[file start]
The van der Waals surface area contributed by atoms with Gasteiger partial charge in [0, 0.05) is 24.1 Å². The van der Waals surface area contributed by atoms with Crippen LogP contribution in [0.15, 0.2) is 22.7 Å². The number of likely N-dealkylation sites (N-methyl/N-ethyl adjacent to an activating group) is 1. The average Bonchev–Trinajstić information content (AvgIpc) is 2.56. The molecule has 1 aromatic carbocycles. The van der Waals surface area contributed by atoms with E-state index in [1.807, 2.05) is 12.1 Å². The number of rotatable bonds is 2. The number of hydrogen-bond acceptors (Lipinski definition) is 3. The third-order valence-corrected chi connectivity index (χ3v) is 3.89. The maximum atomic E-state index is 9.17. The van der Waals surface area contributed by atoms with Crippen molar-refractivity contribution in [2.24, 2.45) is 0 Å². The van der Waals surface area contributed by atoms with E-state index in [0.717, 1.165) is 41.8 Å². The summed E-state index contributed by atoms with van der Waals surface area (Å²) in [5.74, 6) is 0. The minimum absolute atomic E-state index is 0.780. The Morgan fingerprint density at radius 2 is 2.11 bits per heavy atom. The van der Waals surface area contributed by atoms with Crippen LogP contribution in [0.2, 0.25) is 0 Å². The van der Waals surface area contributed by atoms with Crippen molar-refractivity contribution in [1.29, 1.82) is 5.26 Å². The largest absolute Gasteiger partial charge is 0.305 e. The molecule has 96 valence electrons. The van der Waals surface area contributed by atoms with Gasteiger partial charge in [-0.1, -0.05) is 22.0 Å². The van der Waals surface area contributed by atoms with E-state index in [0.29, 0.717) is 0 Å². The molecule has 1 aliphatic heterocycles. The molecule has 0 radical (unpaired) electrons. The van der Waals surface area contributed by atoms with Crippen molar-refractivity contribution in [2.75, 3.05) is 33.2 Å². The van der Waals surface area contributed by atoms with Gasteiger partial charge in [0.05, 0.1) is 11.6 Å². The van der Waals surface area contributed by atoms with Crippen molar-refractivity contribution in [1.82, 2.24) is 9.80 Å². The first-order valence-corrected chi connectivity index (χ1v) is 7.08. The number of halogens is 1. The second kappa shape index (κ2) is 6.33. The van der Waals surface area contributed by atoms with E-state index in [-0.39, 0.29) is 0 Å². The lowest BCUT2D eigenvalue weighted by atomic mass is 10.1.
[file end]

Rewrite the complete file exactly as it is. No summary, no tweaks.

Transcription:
The van der Waals surface area contributed by atoms with Gasteiger partial charge in [0, 0.05) is 24.1 Å². The van der Waals surface area contributed by atoms with Crippen LogP contribution in [0.15, 0.2) is 22.7 Å². The number of likely N-dealkylation sites (N-methyl/N-ethyl adjacent to an activating group) is 1. The average Bonchev–Trinajstić information content (AvgIpc) is 2.56. The molecule has 1 aromatic carbocycles. The van der Waals surface area contributed by atoms with E-state index in [1.807, 2.05) is 12.1 Å². The number of rotatable bonds is 2. The number of hydrogen-bond acceptors (Lipinski definition) is 3. The third-order valence-corrected chi connectivity index (χ3v) is 3.89. The maximum atomic E-state index is 9.17. The van der Waals surface area contributed by atoms with Crippen molar-refractivity contribution in [2.24, 2.45) is 0 Å². The van der Waals surface area contributed by atoms with E-state index in [0.717, 1.165) is 41.8 Å². The summed E-state index contributed by atoms with van der Waals surface area (Å²) in [5.74, 6) is 0. The minimum absolute atomic E-state index is 0.780. The Morgan fingerprint density at radius 2 is 2.11 bits per heavy atom. The van der Waals surface area contributed by atoms with Crippen LogP contribution in [0.2, 0.25) is 0 Å². The van der Waals surface area contributed by atoms with Crippen molar-refractivity contribution in [1.29, 1.82) is 5.26 Å². The largest absolute Gasteiger partial charge is 0.305 e. The molecule has 96 valence electrons. The van der Waals surface area contributed by atoms with Gasteiger partial charge in [-0.1, -0.05) is 22.0 Å². The van der Waals surface area contributed by atoms with E-state index in [0.29, 0.717) is 0 Å². The molecule has 1 aliphatic heterocycles. The molecule has 0 radical (unpaired) electrons. The van der Waals surface area contributed by atoms with Crippen molar-refractivity contribution in [2.75, 3.05) is 33.2 Å². The van der Waals surface area contributed by atoms with Gasteiger partial charge in [0.05, 0.1) is 11.6 Å². The van der Waals surface area contributed by atoms with Crippen molar-refractivity contribution in [1.82, 2.24) is 9.80 Å². The first-order valence-corrected chi connectivity index (χ1v) is 7.08. The number of halogens is 1. The second kappa shape index (κ2) is 6.33. The van der Waals surface area contributed by atoms with E-state index in [-0.39, 0.29) is 0 Å². The lowest BCUT2D eigenvalue weighted by atomic mass is 10.1.